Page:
The legume was officially released and named at today’s Mingenew-Irwin Group Field Day.
The early maturing genotype of French serradella was developed by Murdoch University’s PhD candidate Brad Nutt, also employed by the Department of Agriculture and Food (DAFWA), under the supervision of Professor Jen McComb and Professor John Howieson as part of his PhD research.
French serradella is not new to agriculture. It dates back at least 300 years and has become a major legume crop in wheatbelt WA since the release of the cultivar ‘Cadiz’ in 1996.
Cadiz is the parent of the new cultivar Eliza, and was also developed by Dr Nutt – a breakthrough at the time in that it was earlier flowering than the European cultivars of serradella.
Professor Howieson said: “The overwhelming need for early flowering in French serradella to suit the northern and eastern wheatbelt was a powerful driver for the commercial release of this new cultivar.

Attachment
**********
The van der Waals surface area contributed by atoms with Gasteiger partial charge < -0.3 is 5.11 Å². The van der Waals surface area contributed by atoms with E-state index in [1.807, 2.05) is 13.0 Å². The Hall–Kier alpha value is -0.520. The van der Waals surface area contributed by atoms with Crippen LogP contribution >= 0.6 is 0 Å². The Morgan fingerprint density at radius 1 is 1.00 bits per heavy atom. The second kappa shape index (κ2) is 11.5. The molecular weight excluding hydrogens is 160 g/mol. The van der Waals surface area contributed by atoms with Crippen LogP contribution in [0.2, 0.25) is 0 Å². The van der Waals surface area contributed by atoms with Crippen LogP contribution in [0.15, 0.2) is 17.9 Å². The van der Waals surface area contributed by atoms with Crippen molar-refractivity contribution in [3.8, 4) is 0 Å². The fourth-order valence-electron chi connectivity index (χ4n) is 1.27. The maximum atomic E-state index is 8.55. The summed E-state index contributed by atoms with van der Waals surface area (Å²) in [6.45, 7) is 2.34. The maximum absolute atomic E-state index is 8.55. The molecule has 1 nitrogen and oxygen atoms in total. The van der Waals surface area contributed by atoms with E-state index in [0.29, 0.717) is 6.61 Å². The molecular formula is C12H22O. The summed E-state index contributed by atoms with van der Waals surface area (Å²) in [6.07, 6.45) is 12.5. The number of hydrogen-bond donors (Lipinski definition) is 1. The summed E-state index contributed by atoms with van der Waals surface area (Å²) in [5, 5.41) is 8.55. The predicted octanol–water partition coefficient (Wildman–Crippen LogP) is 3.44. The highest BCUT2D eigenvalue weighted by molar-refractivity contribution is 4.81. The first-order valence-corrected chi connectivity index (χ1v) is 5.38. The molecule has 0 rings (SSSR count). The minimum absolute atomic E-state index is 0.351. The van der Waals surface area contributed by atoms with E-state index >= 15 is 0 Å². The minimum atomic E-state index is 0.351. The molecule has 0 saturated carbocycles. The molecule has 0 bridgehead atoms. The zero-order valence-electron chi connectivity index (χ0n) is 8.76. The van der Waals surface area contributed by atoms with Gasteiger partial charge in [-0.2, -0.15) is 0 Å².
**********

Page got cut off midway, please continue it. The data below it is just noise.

"Its ability to flower earlier will provide more reliable seed production and will be less dependant on favourable spring conditions."
Growers were able to view the difference for themselves at the MIG Field Day, the official release including a demonstration plot of the new cultivar and Cadiz placed side by side to emphasise the difference in maturity.
Dr Nutt has donated his royalty entitlements from the sale of the cultivar’s seed to the Crops and Plants Research Institute (CaPRI) at Murdoch University for the establishment of a postgraduate scholarship in legume science and nitrogen fixation.
The cultivar is jointly owned by DAFWA and Murdoch University with Ballard Seeds awarded the license to commercially market the cultivar on behalf of the owners.